Business and Operations
From the Editor’s Desk: December 2005
By Cam Wood
By Cam Wood
As we put the finishing touches on this edition, we’re
contemplating what the next two weeks will bring for the Canadian pizza
industry. By the time many of you read this, the Canadian Dairy
Commission will have announced their pricing structure for 2006.
As we put the finishing touches on this edition, we’re contemplating what the next two weeks will bring for the Canadian pizza industry. By the time many of you read this, the Canadian Dairy Commission will have announced their pricing structure for 2006.
In the days leading up to this annual announcement, many of us speculated what exactly it would hold. The predominant mood was one of “expect another price increase.” Even sources inside the CDC forewarned us that the pizza industry would be less than happy with the commission.
Canadian pizzaiolos have the right to be “less than happy.” Since the introduction of the 1995 North America Free Trade Agreement, there has not been a level playing field between fresh pizza makers and frozen pizza makers. As we have mentioned many times, in 1995, the disparity was hardly an issue. The concept was to provide Canadian frozen pizza manufacturers with an advantage over American imports.
However, the landscape has changed dramatically since that time. Business models, marketing strategies and corporate interests have emerged as Canada’s economy matured under NAFTA. And when the CDC can look to the phenomenal growth in the frozen market, and its $17 billion interest, why should the voices of the smaller $4 billion fresh market be heard? It’s the classic David and Goliath … only this time waged on the frozen tundra of the Great White North.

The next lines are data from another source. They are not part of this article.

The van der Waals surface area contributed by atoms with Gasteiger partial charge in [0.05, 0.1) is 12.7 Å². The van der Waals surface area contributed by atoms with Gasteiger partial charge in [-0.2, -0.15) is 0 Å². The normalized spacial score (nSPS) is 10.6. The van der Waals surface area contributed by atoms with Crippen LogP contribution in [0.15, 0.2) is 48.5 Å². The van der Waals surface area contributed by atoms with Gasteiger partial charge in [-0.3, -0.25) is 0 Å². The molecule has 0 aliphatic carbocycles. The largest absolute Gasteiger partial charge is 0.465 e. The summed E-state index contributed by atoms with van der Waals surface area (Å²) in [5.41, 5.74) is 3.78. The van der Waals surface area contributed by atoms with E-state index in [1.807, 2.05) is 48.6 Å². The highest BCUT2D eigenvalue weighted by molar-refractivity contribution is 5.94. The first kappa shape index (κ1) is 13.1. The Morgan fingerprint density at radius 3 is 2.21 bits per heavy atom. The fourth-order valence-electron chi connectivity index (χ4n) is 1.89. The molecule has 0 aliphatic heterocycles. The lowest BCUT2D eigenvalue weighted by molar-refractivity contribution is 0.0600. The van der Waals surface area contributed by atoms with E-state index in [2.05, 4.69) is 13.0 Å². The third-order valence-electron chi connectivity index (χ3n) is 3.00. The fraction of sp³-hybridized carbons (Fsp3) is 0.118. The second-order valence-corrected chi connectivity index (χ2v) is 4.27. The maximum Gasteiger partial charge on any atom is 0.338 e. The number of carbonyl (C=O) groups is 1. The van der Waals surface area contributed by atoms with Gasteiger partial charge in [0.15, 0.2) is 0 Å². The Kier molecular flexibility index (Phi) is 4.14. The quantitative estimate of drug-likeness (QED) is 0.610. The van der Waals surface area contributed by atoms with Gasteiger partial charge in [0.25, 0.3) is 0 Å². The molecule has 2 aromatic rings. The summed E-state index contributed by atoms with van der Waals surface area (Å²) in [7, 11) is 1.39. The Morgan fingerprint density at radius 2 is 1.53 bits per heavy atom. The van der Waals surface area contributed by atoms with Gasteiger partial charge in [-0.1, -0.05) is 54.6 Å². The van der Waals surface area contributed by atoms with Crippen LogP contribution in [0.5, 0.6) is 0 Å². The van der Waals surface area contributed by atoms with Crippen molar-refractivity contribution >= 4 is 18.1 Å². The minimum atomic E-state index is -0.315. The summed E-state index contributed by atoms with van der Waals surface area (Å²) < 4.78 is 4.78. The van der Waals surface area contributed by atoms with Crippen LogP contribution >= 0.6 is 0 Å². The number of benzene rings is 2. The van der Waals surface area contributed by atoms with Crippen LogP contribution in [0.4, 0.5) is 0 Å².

Last year, the CDC delivered a massive 11.7 per cent hike. They argued that the impact of bovine spongiform encephalopathy, more commonly known as mad cow disease, on the dairy and beef industries warranted such a significant hike. But to suggest that the resumption of cattle trade with the U.S. will lead to a decrease in the price of industrial milk fails to recognize an emerging trend among some of the largest cheese producing companies.
As you will see in this month’s edition, Kraft has already made the move to increase consumer prices, citing the impact of rising energy, packaging and petroleum costs. The impact of these costs forced Kraft to re-estimate its 2005 earnings. A number of other companies, even those benefiting from the lucrative Class 5A NAFTA license, are also raising prices on their frozen pizza products to compensate for similar increased costs.
The dairy farmers and milk processors will also lay claim to dramatic increases in fuel and transportation costs, all of which arose from the devastating hurricane season in the Gulf of Mexico. No doubt, they will seek to maintain the 11.7 per cent BSE-based hike of 2005, and offset these new costs in 2006.
We’re calling this economic recipe “pizza Katrina.”
However you want to serve it, the looming reality is 2006 will be a challenging year for all foodservice outlets. The same argument over energy costs used by Kraft and their competitors to raise consumer prices will be the justification for this year’s anticipated increase by the CDC for industrial milk.
Following the CDC’s announcement – expected in the second week of December – Canadian Pizza will post to our website (www.canadianpizza-mag.com) our analysis and comments from across the industry. We’d like to suggest pizzaiolos take the time to voice their concerns, but last year the CDC took their phones off the hook.•